“Contestants are experienced marksmen operating on a closed course. Do not attempt this at home.”
So just in case you have access to all kinds of firearms and a few spare acres to set up a range, you might want to think twice before trying to reproduce the challenges you’ll find in History’s latest reality show Top Shot. It’s part Survivor and part Big Brother with the added dimension of marksmanship. And, honestly, it’s quite a bit more compelling than either of those shows.
Sixteen contestants were chosen for their marksmanship skills. Most of them have some claim to fame in the world of competitive shooting. They are split into two groups: the red team and the blue team. This time the teams are separated through the first competition. The losers become the red team, while the winners become the blue team. Like Big Brother, they all will share a single house where cameras will follow their everyday activities. That includes such droll behavior as brushing their teeth and sleeping in their dormitory-style beds. Each morning they are introduced to the weapon or weapons that will be a part of their next competition. The weapons range from historic firearms to slingshots and knives. They are placed with an expert in that weapon and given time to learn and drill the skill sets that will be instrumental in the upcoming challenge. Finally they compete in some combination shooting and obstacle course event. The winning team is safe from elimination. The losing team heads to something called the Nomination Range, where they vote for the person they wish to see gone by firing a handgun at their target. The two contestants receiving the most votes then compete in a head-to-head match, with the loser going home. There is no secret ballot here. Everyone can see who each person votes for. Eventually the two teams merge into a green team and individual competition begins.
Obviously, there are the typical reality-show elements here. There’s going to be maneuvering for votes and alliances. A few of the contestants will get on each other’s nerves to such an extent that it’s a good thing they don’t let them take the guns into the house. This time we have William who has an ego the size of the universe. His “Hey diddle diddle right down the middle” brag gets on the other marksmen’s nerves. You can expect the traditional betrayals and extremely annoying personalities. The only real edge that this show has over all of the others is the competitions themselves. There’s plenty of shooting here, and what a difference that makes.
The host of the series is a Survivor contestant himself. Colby Donaldson was on one of Survivor’s early seasons. He had since turned those 15 minutes of fame into guest spots on such televisions shows as Just Shoot Me, Reba, JAG, Las Vegas and Bones. I guess it makes him somewhat of a logical choice to host this reality show. It really doesn’t matter so much here. Colby doesn’t get near the face time that Jeff Probst gets on Survivor. He merely sets up the situations. Experts take over from there, and since more time is spent on actual competition here, he is pretty much the play-by-play man. He appears a bit stiff at times. I’m not sure if he’s not sure how much to interfere or if he’s uncomfortable around the guns. He never picks up a weapon to fire a single shot. He’s not as much into stirring the pot at the elimination votes either. I guess it makes a difference when you’ve been on the other side of those gatherings.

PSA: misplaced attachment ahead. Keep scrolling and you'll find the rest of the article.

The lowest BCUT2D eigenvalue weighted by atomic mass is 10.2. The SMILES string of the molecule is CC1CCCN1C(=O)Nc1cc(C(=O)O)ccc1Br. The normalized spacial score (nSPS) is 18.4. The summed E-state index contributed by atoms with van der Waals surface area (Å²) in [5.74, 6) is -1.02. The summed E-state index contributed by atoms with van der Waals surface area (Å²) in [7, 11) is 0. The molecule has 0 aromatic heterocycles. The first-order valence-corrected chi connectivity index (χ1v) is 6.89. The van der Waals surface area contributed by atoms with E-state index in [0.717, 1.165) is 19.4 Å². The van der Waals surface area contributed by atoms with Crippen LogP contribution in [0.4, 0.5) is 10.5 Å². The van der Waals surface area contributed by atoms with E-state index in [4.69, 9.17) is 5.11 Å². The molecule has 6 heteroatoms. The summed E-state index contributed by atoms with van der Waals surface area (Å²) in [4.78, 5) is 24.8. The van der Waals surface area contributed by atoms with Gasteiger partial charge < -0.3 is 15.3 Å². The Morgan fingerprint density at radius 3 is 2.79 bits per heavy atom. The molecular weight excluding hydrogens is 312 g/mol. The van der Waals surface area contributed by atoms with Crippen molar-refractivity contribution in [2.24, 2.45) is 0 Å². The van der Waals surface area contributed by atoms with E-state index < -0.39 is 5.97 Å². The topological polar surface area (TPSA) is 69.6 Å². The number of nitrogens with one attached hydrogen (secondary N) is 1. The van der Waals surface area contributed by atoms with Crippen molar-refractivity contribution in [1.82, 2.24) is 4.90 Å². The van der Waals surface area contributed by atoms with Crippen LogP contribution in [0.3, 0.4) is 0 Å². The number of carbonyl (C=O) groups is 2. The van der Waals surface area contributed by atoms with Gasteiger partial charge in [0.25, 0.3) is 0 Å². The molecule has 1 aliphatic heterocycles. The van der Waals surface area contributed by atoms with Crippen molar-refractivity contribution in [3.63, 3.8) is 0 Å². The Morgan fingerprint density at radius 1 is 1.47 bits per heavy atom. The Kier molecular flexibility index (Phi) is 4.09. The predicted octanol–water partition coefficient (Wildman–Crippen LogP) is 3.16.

Perhaps the real star of this show is the high-speed photography. You really get to see the bullets as the impact on everything from exploding targets to glass jars filled with gumballs. This is the real reason why you might want to give this one a chance even if you generally dislike reality shows. Hey, I’m with you. I think reality shows are the last gasp of civilization. Unfortunately, my wife is a huge fan of Survivor. It’s her one and only “can’t miss” television series, so I’ve suffered through plenty of the episodes. I guess being a high school teacher for seven years I’d had my fill of all of the melodramatics and the he said/she said nonsense. So you can imagine I was more than a little bit worried that I would suffer here as well. It wasn’t the case. And it’s this wonderful shooting photography and shooting action that made all of the difference. The game dominates the series, not the schoolyard fighting. It’s there, to be sure. But with Top Shot you’re never very far away from breaking stuff up with some rounds of ammunition. If ever there was a guy’s reality show, this is it.
There are some notable changes this season. It starts off right away when not 16 but 18 contestants take the field for the first competition. Turns out that two of them will be eliminated right away and never even get to go through the house doors. There aren’t near as many of the primitive weapons used this season. Some of the highlights include a canon, a grenade launcher, and a type of sling arrow. Without giving the end away, I think you’ll find this was about as close a finale as the show has had or is likely to have.
You’ll find some bonus footage of the contestants and the weapons included on the fourth disc.
No question that the show will continue. With a sponsor like Bass Pro Shops, the show likely costs the network nothing. This season the winner even gets a professional marksman contract with the company in addition to the hundred grand. There’s talk of there being an all-stars show coming soon. I’m not sure I’m up for that idea, however. This is not the kind of show where the personalities take center stage. It’s watching things get shot or “blowed” up. “Now that’s what I’m talkin’ about.”